My rating: 4 of 5 stars
It’s taken me a while to figure out how to review this. Much of my thoughts find themselves settling on the cover, which I love. I do, genuinely, love this brilliant and blunt cover. It is unabashed and unashamed which befits the topic immensely. Language has an immediacy, a wonderfully sharp immediacy, because once you understand it, you understand everything. Our conceptualisation of the word differs as to our own personal circumstances but, say, if you read the word ‘table’ and have an imaginative link to the idea of ‘table’, you understand that word. And we all understand ‘virgin’, really, especially in the young adult market which so often touches on this issue.
And yet, in coming from a library context and as a librarian, I wonder how this cover would fit and work in such a space. It is not that I am asking for this cover to be redacted, nor edited nor hidden, because that stands against all I have ever understood and believed in. Rather, I’m wondering how it fits in that space and whether it would, easily, live and thrive. (Books live in libraries, trust me on that, and some jostle their way to the front and others are hidden behind others and some barely even return to the shelves, and there is a lifeblood and system here that I will write upon some other day, I promise).
As a gatekeeper both virtually and within the real world, I work to make sure that books get read, that they get out there, and they get to the right reader, and I hope this does. I really hope it gets out there and it gets displayed face out, and people are ready to answer the queries of customers with the point that this story, this slim and bare-boned and blunt story, is something very vital indeed. Maybe that’s why this cover startles me and yet I love it; it’s a rare thing, and yet change has to come from somewhere. Something has to begin it.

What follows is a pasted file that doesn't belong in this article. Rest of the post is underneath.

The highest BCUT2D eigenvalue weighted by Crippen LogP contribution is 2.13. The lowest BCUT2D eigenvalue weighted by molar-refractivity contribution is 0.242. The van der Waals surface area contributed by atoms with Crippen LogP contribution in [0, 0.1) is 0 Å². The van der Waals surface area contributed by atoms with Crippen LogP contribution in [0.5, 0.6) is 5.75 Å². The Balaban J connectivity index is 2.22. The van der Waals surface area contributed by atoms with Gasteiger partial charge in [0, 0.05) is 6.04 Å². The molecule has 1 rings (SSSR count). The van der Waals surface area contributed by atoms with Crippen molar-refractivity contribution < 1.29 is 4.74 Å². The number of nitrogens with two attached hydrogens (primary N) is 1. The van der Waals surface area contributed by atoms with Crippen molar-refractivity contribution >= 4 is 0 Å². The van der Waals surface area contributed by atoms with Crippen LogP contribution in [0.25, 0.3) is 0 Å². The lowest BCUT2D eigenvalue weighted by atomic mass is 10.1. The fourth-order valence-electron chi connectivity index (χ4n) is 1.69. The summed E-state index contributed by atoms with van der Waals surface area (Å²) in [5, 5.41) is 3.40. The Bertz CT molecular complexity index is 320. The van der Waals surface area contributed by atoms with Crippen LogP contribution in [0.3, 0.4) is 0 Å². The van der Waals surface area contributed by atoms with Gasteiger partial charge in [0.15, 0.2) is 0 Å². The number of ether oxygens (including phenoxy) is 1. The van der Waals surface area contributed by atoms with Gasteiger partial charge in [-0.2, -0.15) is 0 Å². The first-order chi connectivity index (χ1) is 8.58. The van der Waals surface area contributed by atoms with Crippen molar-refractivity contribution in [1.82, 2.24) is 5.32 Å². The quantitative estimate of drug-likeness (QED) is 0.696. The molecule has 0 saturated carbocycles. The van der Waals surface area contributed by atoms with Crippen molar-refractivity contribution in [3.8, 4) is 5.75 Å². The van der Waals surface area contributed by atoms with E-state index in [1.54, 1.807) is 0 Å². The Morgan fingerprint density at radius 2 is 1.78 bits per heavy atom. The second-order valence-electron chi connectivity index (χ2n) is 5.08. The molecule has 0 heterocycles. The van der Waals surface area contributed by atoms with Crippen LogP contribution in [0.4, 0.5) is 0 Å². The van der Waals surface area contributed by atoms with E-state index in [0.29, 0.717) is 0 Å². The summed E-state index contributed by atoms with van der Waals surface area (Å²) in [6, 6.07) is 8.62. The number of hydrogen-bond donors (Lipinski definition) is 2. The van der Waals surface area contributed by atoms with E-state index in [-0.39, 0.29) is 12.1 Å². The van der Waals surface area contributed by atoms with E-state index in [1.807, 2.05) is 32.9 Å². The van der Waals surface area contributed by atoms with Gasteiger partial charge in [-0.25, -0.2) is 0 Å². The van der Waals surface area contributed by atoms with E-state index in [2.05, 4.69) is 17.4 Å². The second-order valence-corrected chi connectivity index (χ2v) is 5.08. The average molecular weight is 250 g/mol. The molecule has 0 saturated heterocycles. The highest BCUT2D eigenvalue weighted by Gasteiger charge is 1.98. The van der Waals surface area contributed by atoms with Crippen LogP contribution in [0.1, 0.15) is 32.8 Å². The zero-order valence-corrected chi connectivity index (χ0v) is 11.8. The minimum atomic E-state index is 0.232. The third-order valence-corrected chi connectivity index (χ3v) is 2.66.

Cassidy’s prose is direct and bare. It’s simple, at times, and that’s a sign of trust in the story and the way it needs to be told. Stacey Woods, the narrator, was raped. Following her confession to her best friend, she writes it down and retells the story, exactly as it happened. And what follows is a twist on the Cinderella story; a rags to riches to tense, horrible moments and back again. It’s sympathetic, genuine, and very very tautly told. There were a few moments when the prose danced around, but contextually this worked immensely well. It’s not an easy story to tell and Stacey embraces the distraction before slowly, tentatively telling her story. Of finding out what’s left of her. Of finding out where to go next and what to do.
For me, it read a little bit younger than work by Louise O’Neill, though it certainly stands with such books. No Virgin is important, really, because of the still dominant absence of such narratives and it’s one that I’d rather love to be read by all sexes. It’s slender, incisive, painful, and sharp. Unabashedly so.
And here’s the thing, that even amidst all my reflection about the role of that cover and the position of that book within the library system, that’s where I found it. And that cover is why I picked it up. It’s not a reach to suggest that the same thought process might happen in another library, with another reader, and that this book might change everything for them. This is important literature, and even though it’s maybe isolated and different literature, these are the sorts of books that form the bones of why libraries matter. Stand up for these books, stand up.